Willpower Will Get You Where You Want To Go – (As Long As You Don’t Want To Stay There)

I recently read an article about a guy who was able through willpower alone to go from couch potato to running absurd distances, super-marathon type events. Willpower. Just willpower. The article talked about kids in a Stanford experiment not eating marshmallows achieving higher academic results, and talked about some research (you can read the study here Kids and Marshmallows and the follow-up book several decades later here The Marshmallow Test: Why Self-Control Is the Engine of Success) where kids were offered a choice between eating one marshmallow now, or resisting temptation and eating two later. The book suggests that kids who were able to put off instant gratification were able to carry this through life and had higher test scores, lower divorce rates, lower rates of addiction and lower BMI (who would have thought that doubling up your marshmallow intake could result in lower body fat?).

The original study had one line that really stood out to me, maybe because I am interested in behaviourism and I want to know what happens around the activity. What precedes it and what reinforces it? The study states “Moreover, throughout the entire study not a single child violated the stated contingency rule by consuming the preferred but delayed reward before the experimenter’s return.” There was no threat of punishment, just as there was no threat of punishment with Milgram’s famous obedience experiment, but the rewards were there for the taking. This begs the question: Why did none of the kids just take all of the treats and be done with it?

There is a certain amount of obedience in this experiment. In fact, I’d go further and say it has a latent function of being an obedience study – “You can have A now, or B later. Which do you prefer?” Not one kid cheated. Not one. If I were conducting an obedience study this would certainly be in my literature review.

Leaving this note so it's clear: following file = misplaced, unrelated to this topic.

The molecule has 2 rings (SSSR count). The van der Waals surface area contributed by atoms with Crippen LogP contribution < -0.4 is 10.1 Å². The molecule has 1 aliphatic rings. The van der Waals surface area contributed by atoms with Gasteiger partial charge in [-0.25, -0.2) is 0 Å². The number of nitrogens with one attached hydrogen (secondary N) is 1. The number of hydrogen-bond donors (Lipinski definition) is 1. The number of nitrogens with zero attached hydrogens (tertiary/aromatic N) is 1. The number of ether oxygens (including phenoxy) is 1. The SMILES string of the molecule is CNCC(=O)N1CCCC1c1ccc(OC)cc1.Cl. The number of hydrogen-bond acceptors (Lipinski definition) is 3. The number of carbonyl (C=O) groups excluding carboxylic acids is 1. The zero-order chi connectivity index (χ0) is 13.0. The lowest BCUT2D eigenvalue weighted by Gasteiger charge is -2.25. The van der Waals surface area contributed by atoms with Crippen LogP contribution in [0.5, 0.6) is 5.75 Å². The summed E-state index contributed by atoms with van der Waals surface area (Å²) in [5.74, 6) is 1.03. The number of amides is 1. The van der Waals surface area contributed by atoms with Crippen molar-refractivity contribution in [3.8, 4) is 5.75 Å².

Another interesting aspect, possibly overlooked by many, is that the study cites “One of the most striking delay strategies used by some subjects was exceedingly simple and effective. These children seemed to facilitate their waiting by converting the aversive waiting situation into a more pleasant non-waiting one. They devised elaborate self-distraction techniques through which they spent their time psychologically doing something (almost anything) other than waiting.”

What does this mean? These kids did everything they could to avoid discomfort and temptation. Now that is some serious willpower, but at what cost? What would have happened if the second marshmallow didn’t materialise? How many times can someone use this amount of mental energy before they give up? Interestingly, studies have looked at the nature of willpower and whether it is unlimited or finite, and we’ll get to that later.

Overall, there is a ton of value in the study and essentially the message seems to be that self-control brings greater rewards, at least when the rewards are clearly defined and there is confidence they will arrive. Wait – a belief that something better is on the way as a consequence for a behaviour right now – this sounds like hope. People can hold out for a long time when there is hope, and so can rats (I’ll be writing on this soon, it’s pretty dark). This is essentially high emotional intelligence and self-awareness. Kids who were able to understand their own desires and control them were able to manage their behaviours in order to gain greater reward. What does this have to do with willpower? Great question!